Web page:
My husband and I spent his birthday in Greece in May, and while prices weren’t quite what they would be at a fancy east coast resort in the US, they weren’t far off. That might be good for European tax receipts and job creation (at least in the hospitality and leisure sector), but it’s also fuelling resentment from locals who can no longer afford housing near their jobs. The result is a growing economic bifurcation in certain hot travel spots, where you have latte drinkers and latte makers. This is the Aspen effect come to Europe — and it can end very badly.

Already, many European countries are having second thoughts about the boom. Just a few headlines I’ve seen recently that play into all this:

  • Thousands in Tenerife demonstrating against mass tourism even though 35 per cent of GDP comes from the industry

  • Amsterdam is banning the construction of new hotels to keep the number of tourists down

  • Venice has begun charging a fee to get on to the island

Europeans aren’t the only ones concerned. Japan is complaining there are too many tourists crowding already-stuffed cities and endangering fragile ecosystems. And now that the Chinese are also starting to travel again post-Covid, parts of Asia and Europe in particular will probably get more crowded and expensive.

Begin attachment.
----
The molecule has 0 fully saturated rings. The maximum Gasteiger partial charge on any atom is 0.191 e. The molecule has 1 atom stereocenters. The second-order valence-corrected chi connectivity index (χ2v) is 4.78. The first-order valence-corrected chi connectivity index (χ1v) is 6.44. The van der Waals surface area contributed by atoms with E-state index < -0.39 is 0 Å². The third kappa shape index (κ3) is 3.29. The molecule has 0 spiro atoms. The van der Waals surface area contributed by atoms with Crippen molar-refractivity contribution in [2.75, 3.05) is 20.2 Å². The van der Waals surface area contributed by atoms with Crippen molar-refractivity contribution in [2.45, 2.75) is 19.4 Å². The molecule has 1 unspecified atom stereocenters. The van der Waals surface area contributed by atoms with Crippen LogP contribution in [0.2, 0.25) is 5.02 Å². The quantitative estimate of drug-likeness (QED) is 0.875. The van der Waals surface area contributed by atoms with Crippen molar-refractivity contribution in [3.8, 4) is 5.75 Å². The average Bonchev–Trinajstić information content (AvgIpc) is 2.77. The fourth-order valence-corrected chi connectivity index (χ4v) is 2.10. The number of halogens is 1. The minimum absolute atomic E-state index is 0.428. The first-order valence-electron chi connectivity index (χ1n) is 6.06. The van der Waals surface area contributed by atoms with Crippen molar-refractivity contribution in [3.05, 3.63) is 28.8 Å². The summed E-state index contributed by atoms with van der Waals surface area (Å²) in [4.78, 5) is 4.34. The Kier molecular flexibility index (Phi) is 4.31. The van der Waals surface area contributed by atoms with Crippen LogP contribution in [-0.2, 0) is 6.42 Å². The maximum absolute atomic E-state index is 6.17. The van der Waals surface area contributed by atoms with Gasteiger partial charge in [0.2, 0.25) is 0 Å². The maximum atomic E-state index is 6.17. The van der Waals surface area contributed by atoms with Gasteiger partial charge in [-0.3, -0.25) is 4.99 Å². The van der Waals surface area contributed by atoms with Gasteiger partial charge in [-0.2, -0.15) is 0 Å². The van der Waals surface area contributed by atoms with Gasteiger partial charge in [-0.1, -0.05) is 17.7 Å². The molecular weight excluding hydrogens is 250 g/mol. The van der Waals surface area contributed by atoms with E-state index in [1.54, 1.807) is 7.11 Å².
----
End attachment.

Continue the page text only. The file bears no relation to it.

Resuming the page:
Despite a weaker recovery relative to the US, I think people living in many global tourists spots in particular saw how nice it was without barbarian hordes of visitors everywhere during the pandemic. Tourists are the new locusts, and if they are going to eat all the grain, they may have to pay a lot more for it. I suspect that American companies like Uber and Airbnb that are perceived as not paying enough local taxes may also come under scrutiny.